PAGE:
Kong Soo Do is a style of Traditional Taekwondo originally used by Jidokwan and Chang Moo Kwan. Essentially, it is a Korean adaptation of Okinawan karate. The term Gwon Beop (see above) is sometimes also used to refer to Korean karate.

Korean Kickboxing Edit

See: Gwon Gyokdo.

Kuk Sool Do Edit

KukSoolDo

Kuk Sool (also spelled Kuk Sul) is a Korean martial arts style that was brought to the United States by Choon S. Yang. The name "Kuk Sul Do" translates to "National Korean Martial Art", and was put together from a number of different Korean martial art styles (but primarily taekwondo and kung fu) in order to preserve traditions and movements that are thousands of years old.

Kuk Sool Won Edit

Kuk Sool Won hyung-Master Sung Jin Suh 01-Crop

Kuk Sool Won (Hangul: 국술원) is a Korean martial arts system founded by Suh In-Hyuk (Hangul: 서인혁). The name Kuk Sool Won translates to "National Martial Art Association" and despite often being shortened to 'Kuk Sool,' the name kuk sool (국술; 國術) is a non-trade marked name used to denote similar Korean martial arts developed prior to or about the same time as the formation of Kuk Sool Won. Kuk Sool Won is currently taught world-wide and since it was founded as a martial arts system and not merely as a martial arts style, Kuk Sool Won does not consider itself limited to any single discipline. It attempts to be a comprehensive study of all traditional Korean martial arts. Suh In Hyuk's philosophy regarding his system is to "Integrate and explore the entire spectrum of established traditional Korean martial arts, body conditioning techniques, mental development, and weapons training."

Kumdo Edit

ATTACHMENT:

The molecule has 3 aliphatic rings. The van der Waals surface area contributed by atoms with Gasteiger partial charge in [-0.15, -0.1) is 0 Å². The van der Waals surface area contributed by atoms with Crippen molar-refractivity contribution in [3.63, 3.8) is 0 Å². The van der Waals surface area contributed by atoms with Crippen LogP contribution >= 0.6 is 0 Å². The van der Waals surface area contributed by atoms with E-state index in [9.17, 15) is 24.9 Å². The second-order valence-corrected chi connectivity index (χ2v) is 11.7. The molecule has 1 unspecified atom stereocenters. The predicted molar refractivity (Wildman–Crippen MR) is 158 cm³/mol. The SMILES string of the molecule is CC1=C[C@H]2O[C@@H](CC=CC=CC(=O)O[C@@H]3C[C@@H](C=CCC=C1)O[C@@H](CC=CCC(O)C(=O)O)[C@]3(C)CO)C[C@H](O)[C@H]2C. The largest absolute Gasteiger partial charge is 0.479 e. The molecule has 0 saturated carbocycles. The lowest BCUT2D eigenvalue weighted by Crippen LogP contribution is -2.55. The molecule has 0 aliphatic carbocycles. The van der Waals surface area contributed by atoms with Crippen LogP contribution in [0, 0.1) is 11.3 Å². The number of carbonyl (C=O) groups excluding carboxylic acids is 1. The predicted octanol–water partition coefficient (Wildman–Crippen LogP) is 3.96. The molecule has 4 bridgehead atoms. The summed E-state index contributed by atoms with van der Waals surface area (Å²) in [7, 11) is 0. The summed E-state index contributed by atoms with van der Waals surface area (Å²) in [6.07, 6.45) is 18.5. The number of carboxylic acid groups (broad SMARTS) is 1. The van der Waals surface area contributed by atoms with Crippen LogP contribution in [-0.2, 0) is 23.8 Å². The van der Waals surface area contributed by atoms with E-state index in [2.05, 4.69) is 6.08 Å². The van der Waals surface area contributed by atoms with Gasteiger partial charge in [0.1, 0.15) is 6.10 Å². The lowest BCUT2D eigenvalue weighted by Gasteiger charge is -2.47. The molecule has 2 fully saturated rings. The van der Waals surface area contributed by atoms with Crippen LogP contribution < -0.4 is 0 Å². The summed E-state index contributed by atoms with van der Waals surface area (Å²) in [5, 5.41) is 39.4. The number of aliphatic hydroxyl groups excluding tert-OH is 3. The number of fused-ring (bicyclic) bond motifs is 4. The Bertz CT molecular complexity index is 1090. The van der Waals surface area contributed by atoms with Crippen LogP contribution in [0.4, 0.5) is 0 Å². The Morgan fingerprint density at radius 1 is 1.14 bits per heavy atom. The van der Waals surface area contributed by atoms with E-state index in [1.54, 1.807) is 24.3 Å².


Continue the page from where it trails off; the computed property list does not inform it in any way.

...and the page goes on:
See: Han Kum Do.

Kun Gek Do Edit

See: Gwon Gyokdo.

Kun Mudo Edit

Kunmudo (군무도), alternatively spelled 'Gunmudo', is based on dance and music. The music utilizes the gayageum, a Korean zither-like string instrument. In 1957, Jung-Hyo Ha founded a kunmudo-school, and started reforming the art along with his students.

Kunmudo is said to be a dance performed by ancient soldiers, and has its roots in the Silla kingdom (4th century). The Hwarang of this era were said to practice a martial art called 'Musa Chum', meaning 'sword dance' and might have been a predecessor of the modern form of Kunmudo.

The martial art itself contains both armed and unarmed techniques, and some of the weapons used includes Korean sword, spear and bow and arrow equivalents. The weapons training also include horseback riding. All techniques seem to switch between flowing elements reminiscent of T'ai chi, and explosive elements bearing some resemblance to Shaolin Kung Fu.

The current grandmaster of the system is Eung-Sun Kang, who travels around the world as an artistic dancer and martial arts instructor. There has also been some reports that seems to imply that Eung-Sun Kang has recently compiled his knowledge into a system called Poong Ryu Son Do, which includes kunmudo in its curriculum, but also includes other arts such as Vajra Zen Yoga.

Kung Jung Mu Sul Edit

The term Kung Jung Mu Sul (also spelled Koong Joong Mu Sool) refers to ancient Korean martial arts as practiced in the ancient royal courts of Korea. Typically these arts were weapons-based, incorporating fans, canes, short swords, and other small hand weapons.

Kung Jung Mu Sul has been revived in a modern style; the modern head of Kung Jung Mu Sul is Soon-tae Yang, formerly a master of Kuk Sool (see Kuk Sool, above; modern Kung Jung Mu Sul can probably be viewed as a variation of Kuk Sool).

Kwon Bop Edit

See alternate spelling: Gwonbeop

For the term Kwon Bop Bu see Chang Moo Kwan.

Kyuki Do Edit

Kyuki Do is a Korean art that is a mix of taekwondo, judo, jiujutsu, hapkido, and kobudo. Kyuki-Do was introduced to the United States in 1967 by Ok Hyung Kim, the founder of the art. The American Kyuki-Do Federation was established in 1979. Kyuki-Do is an Art that combines the strikes of TaeKwon-Do, the throwing and grappling techniques of Judo and Juijitsu, the joint locks of HapKi-Do, and the practice of kobudo (traditional weapons) into one art.

Ma Sool Edit

The term Ma Sool refers to Korean horsemanship; in a martial arts context the term pertains to combat from horseback, as with cavalry armed with bows.

Kyuk Too Ki Edit

See: Gwon Gyokdo.

Sado Mu Sool Edit